Here we explain how to configure THERMOCALC for calculating P-T projections. If you want to know more about THERMOCALC’s other functions and its history, see the overview. If you want to start using the program for the first time, see Get started with THERMOCALC. Documentation and tutorials can be found on the THERMOCALC help page.
On this page:
- Accessing phase diagram calculation mode
- What does it do?
- Specialist scripts
- Mineral composition scripts
- Sample scriptfile, documentation and tutorials
Accessing phase diagram calculation mode
In the prefs file tc-prefs.txt, set one of
The first makes THERMOCALC run in phase diagram calculation mode automatically; the second will cause it to offer an interactive prompt.
What does it do?
PT projections are grids of stable univariant and invariant reactions, without a mass balance constraint. Combined with compatibility diagrams, they provide a powerful insight into the basic phase relations of a system. Since they are independent of bulk composition, and therefore are not specific to an individual rock, there is no need to re-calculate a P-T projection if a suitable one has already been published.
If no additional scripts are set, THERMOCALC will walk you through a calculation interactively. However most people use scripts, set in the scriptfile tc-<project>.txt, to shortcut this process, specifying attributes of the calculation such as:
- the phases in the equilibrium
- pressure and temperature ranges
- what output to produce
as seen in the sample scriptfile that can be downloaded below.
Mineral composition scripts
In phase diagram calculation mode, THERMOCALC calculates mineral/fluid compositions based on the user-specified conditions of P and/or T. However, it needs starting guesses for the phase compositions, in order to solve the non-linear equations of thermodynamic equilibrium. These are presented in the form:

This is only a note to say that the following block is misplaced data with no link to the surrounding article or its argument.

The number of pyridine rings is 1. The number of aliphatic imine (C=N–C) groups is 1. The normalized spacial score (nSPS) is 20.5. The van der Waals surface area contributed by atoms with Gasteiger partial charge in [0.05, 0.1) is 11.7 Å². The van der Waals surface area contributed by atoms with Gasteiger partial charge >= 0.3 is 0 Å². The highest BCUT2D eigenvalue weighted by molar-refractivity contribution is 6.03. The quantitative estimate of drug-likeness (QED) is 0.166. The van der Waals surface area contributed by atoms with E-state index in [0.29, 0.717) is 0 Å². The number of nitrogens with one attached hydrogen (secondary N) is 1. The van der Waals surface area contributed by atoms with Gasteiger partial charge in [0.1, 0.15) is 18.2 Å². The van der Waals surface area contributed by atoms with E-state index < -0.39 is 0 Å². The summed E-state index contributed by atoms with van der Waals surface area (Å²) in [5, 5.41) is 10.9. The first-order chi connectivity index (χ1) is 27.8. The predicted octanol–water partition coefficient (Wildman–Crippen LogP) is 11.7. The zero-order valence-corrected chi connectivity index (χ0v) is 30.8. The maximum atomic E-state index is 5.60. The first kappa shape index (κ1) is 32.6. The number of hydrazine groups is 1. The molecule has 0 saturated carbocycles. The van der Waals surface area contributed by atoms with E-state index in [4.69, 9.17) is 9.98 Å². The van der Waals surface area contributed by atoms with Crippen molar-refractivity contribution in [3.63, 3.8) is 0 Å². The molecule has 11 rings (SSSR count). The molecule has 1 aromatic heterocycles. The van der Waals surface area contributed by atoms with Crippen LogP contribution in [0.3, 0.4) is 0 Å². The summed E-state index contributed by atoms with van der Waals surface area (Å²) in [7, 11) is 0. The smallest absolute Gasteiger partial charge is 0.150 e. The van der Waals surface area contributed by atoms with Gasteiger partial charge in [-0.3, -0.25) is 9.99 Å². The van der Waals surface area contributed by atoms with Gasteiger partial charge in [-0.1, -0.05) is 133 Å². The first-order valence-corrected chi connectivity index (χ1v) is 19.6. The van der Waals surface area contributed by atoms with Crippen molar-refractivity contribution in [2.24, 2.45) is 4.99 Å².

This is one of the more difficult parts of the THERMOCALC user experience, but it’s crucial to be aware of it, since, if the starting guesses are not good enough, THERMOCALC may either fail to find any equilibrium when one exists, or may find one that is not the most stable one present.
To help users with this problem:
- thermodynamic input files can be downloaded with suggested sets of starting guesses – but do check that they make sense for the phase compositions you’re interested in.
- the script printguessform yes directs THERMOCALC to print the phase composition output from each calculation, in the input form shown above, in the output file tc-log.txt. These values can then be copy-pasted back into the scriptfile to start the next calculation.
- the document compositional_variables.pdf, below, contains more information about compositional input and output in THERMOCALC.
THERMOCALC produces a number of output files containing information about the calculated mineral/fluid assemblages. Some key output files are as follows (not all files are available in older versions of the program):
|tc-<project>-o.txt||record of on-screen output and user interactive commands|
|tc-<project>-dr.txt||output for plotting in DRAWPD*|
|tc-<project>-ic.txt||compositions in terms of oxides, site fractions, |
many thermodynamic properties for phases and the system
(note that entropy and volume are considerably less
well known than relative Gibbs energies)
|tc-<project>-it.txt||record of the HPx-eos used in the calculation|
|tc-log.txt||xyzguess scripts to use in successive calculations|
In THERMOCALC version 3.50 and above, much of the output is also produced as comma-separated values (.csv) for easy plotting in programs such as Excel.
Documentation and tutorials
Simon Schorn has written a beginner’s guide to calculating P-T projections with THERMOCALC 3.50 – the first in a three-part series that links P-T projections, compatibility diagrams and pseudosections:
To follow this tutorial, you should download your own copy of THERMOCALC 3.50 (tc350beta or tc350) from the THERMOCALC download page, and a copy of DRAWPD version 1.16 or above from the DRAWPD download page.
A useful guide to computing geological phase diagrams is Roger Powell’s compilation of course notes, accompanied by some guidance on using THERMOCALC:
Perhaps the most important piece of THERMOCALC documentation available, the following notes explain compositional and order variables within phases, how to set the bulk composition and interpret the modal proportions of minerals and fluids correctly, setting phases “in excess”, solvus calculations and more. (current Feb 2020):